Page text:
Here are five things you must know for Tuesday, September 28:
1. -- Tech Leads Stock Futures Slump As Rates, Commodities Soar
U.S. equity futures traded lower Tuesday, with tech stocks leading the declines, as government bond yields surged alongside commodity prices amid the extended energy crunch sweeping its way across the world.
Natural Gas prices closed at a record high in Europe last night, trading more than five times the level seen in north American markets, while U.K. Prime Minister Boris Johnson has put British troop on standby as the nation remains gripped by a shortage of gasoline that has left stations without fuel for a third consecutive day.
China, as well, remains hamstrung by rolling blackouts linked to a lack of coal, higher energy prices and tougher emissions standards that has slowed industrial profits for six consecutive months.
In the U.S., a poorly-received auction of $60 billion in 2-year notes yesterday -- which drew the weakest demand levels since 2008 amid a plunge in foreign buyers -- underscored the risked linked to debt ceiling negotiations and a pending government shutdown and sent yield surging to 18-month highs in overnight trading.
On Wall Street, futures contracts tied to the Dow Jones Industrial Average are indicating a 150 point opening bell slide, with oil and banking stocks providing pre-market support, while those linked to the S&P 500 are priced for a 40 point slump.
Nasdaq Composite futures, which are more sensitive to interest rate increases, are set for a 244 point decline as higher Treasury bond yields surge, taking benchmark 10-year Treasury notes to a January 17 high of 1.544% in overnight trading.
2. -- Global Energy Crunch Continues As China Cuts Power Use
China continued to ration power in the industrial northeast Tuesday as the nation's power crisis spilled over into Europe and boosted U.S. oil prices to the highest levels in three years.
Goldman Sachs, which slashed its China GDP forecast to 7.8% amid the crisis, said that as much as 44% of the nation's industrial activity had been affected. Other estimates put the total at 66%, lead by a 10% cut in peak power use by Guangdong province.
In Europe, colder weather heading into the autumn months, as well as unsteady imports from Russia, added to the recent surge in natural gas prices , lifting them to a record high of $26 per million British thermal units.
The energy price surges have lead to an extended rally in crude markets, as well, which are also elevated by the lowest domestic supplies since 2018 and the disruption in Gulf drilling capacity brought by Hurricane Ida.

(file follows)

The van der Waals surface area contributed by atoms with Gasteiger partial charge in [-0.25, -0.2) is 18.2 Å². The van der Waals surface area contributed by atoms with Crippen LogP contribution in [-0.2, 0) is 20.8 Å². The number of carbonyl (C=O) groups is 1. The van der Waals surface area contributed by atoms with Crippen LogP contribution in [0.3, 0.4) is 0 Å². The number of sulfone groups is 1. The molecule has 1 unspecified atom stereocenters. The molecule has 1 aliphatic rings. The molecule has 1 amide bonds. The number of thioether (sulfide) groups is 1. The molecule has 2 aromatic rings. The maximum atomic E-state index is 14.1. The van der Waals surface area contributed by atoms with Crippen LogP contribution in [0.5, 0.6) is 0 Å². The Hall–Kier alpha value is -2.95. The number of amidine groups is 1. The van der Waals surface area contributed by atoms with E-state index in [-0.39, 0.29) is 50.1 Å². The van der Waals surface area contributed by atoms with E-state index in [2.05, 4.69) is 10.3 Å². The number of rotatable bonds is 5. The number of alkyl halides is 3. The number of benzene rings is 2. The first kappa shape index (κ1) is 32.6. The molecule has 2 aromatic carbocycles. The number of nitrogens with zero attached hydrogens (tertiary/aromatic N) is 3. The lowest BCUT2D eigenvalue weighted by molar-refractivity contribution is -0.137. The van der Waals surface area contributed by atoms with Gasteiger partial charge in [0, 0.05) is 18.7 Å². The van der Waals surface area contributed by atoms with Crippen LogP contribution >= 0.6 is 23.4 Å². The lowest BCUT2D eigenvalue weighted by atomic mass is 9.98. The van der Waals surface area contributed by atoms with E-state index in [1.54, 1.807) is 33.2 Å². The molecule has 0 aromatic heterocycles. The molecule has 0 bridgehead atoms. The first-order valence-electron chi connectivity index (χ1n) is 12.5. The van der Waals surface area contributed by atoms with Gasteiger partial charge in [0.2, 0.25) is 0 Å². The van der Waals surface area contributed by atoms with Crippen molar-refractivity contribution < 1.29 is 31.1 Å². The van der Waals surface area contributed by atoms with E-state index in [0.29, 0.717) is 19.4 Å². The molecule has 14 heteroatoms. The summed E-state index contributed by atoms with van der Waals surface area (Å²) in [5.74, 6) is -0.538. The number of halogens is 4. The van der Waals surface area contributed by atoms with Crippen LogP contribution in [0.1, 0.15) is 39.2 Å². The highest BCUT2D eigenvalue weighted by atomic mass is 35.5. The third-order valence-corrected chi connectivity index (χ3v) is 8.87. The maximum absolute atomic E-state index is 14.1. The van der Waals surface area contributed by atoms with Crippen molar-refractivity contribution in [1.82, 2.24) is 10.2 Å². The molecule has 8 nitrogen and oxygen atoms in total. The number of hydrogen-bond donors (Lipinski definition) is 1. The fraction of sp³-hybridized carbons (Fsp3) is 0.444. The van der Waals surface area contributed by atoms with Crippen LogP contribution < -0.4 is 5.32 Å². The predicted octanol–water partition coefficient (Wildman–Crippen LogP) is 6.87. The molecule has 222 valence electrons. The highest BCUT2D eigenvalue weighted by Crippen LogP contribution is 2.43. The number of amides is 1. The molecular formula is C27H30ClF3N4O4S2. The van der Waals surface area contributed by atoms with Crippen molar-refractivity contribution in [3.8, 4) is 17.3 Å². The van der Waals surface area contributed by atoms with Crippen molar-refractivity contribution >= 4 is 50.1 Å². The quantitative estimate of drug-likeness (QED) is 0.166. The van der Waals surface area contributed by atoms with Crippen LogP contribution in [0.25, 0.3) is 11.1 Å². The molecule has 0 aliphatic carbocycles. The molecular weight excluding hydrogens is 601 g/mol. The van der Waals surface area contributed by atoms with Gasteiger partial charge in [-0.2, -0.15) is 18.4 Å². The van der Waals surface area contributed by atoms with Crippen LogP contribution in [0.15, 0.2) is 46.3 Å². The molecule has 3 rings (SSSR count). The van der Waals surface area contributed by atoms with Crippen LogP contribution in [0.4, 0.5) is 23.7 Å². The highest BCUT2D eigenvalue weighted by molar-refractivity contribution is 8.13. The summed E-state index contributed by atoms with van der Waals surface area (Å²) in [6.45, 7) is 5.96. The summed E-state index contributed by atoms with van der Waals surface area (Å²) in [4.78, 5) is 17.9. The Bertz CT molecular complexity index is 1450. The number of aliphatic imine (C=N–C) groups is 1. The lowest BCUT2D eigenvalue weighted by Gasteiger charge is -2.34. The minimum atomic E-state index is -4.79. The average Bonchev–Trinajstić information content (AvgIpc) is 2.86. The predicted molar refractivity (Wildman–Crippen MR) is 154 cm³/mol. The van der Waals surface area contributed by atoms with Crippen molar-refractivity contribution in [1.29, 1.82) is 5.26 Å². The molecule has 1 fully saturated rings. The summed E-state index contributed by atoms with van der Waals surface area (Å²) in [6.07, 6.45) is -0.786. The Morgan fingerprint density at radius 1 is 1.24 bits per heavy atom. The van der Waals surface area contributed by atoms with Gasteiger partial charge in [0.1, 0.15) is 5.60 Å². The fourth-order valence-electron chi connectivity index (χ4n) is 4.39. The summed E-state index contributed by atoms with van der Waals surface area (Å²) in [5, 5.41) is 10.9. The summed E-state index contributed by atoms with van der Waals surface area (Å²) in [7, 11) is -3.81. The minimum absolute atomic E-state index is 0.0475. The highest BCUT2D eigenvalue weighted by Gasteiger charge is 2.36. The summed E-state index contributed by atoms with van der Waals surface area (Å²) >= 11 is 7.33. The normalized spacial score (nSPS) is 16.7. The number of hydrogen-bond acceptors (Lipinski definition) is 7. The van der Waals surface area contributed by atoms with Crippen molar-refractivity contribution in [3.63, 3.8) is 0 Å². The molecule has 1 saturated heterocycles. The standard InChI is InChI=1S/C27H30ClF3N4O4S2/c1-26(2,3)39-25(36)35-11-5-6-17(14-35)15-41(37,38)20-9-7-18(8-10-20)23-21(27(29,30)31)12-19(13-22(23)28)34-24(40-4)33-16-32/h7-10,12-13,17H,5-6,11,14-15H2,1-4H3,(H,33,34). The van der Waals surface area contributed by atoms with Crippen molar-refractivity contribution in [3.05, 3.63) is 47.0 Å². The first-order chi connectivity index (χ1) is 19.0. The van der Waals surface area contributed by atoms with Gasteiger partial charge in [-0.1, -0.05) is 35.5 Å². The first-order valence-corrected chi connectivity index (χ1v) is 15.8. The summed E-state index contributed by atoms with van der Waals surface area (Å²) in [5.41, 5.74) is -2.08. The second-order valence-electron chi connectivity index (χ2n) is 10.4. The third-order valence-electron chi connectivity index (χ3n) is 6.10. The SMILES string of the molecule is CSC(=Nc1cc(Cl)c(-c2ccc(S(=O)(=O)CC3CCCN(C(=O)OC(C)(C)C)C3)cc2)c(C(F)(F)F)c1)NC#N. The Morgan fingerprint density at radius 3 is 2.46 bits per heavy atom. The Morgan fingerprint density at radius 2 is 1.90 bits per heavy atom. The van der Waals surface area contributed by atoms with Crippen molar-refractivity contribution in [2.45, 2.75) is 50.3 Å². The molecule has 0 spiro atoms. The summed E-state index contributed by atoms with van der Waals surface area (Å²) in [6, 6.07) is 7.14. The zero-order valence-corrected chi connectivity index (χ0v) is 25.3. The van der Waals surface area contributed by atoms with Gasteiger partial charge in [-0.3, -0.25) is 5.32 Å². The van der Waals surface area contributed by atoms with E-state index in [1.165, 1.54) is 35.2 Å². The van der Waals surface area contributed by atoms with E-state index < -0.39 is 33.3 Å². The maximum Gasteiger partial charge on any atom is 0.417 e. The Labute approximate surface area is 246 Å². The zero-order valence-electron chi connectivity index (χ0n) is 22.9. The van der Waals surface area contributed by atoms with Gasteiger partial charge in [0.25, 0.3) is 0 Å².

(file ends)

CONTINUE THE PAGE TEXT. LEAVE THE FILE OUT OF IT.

WTI futures for November delivery traded 84 cents higher on the session at $76.29 per barrel while Brent contracts for the same month, the global pricing benchmark, were up 71 cents at $80.24 per barrel, the highest since 2018.
3. -- Fed Chair Powell Faces Senate Banking Committee
Federal Reserve Chairman Jerome Powell will tell lawmakers on Capitol Hill Tuesday that inflation pressures and hiring challenges in the world's biggest economy may be "more enduring than anticipated".
In prepared remarks for his appearance -- alongside Treasury Secretary Janet Yellen -- before the Senate Banking Committee, Powell added the central bank would "certainly respond and use our tools to ensure that inflation runs at levels that are consistent with our goal" if inflationary pressures were to persist.
His testimony, aimed at assessing the Fed's response to the coronavirus pandemic, comes not only at a time when its polices are being tested by higher inflation, but also amid an ethics row that has lead to the early retirement of two Fed Presidents linked to criticism of their trading activities during last year's market upheaval.
4. -- Ford Doubles Down on EV Investment Shift
Ford (F) - Get Ford Motor Company Report shares powered higher Tuesday after the carmaker unveiled plans to build four new U.S.-based manufacturing plants as it accelerates its transition into clean-energy vehicles.
Ford, along with its Korea-based partner SK Innovation, will invest $11.4 billion into the construction of three battery plants, as well as an assembly facility dedicated to the electric F-150, that it says will create 11,000 new jobs in Tennessee and Kentucky.
"This is a transformative moment where Ford will lead America’s transition to electric vehicles and usher in a new era of clean, carbon-neutral manufacturing,” said Ford's executive chairman Bill Ford.
Ford shares were marked 2.26% higher in pre-market trading Tuesday to indicate an opening bell price of $14.48 each, a move that would extend the stock's six-month gain to around 19.2%.
5. -- TikTok Passes 1 Billion Users
TikTok, the social media sensation owned by China-based tech group ByteDance, passed 1 billion monthly users for the first time in September, just three years after its initial launch.
The short-form video platform was the most downloaded app in the world last year, thanks to a surge in popularity during the peak of the global coronavirus pandemic, but came under intense criticism for its data collection practices and its ties to the Chinese government.
The Chinese state, in fact, holds both a 1% stake and a board seat Beijing ByteDance Technology, a group subsidiary focused on domestic audience, a move that Florida Senator Marco Rubio said made the teen-focused app "a serious threat to personal privacy and U.S. national security."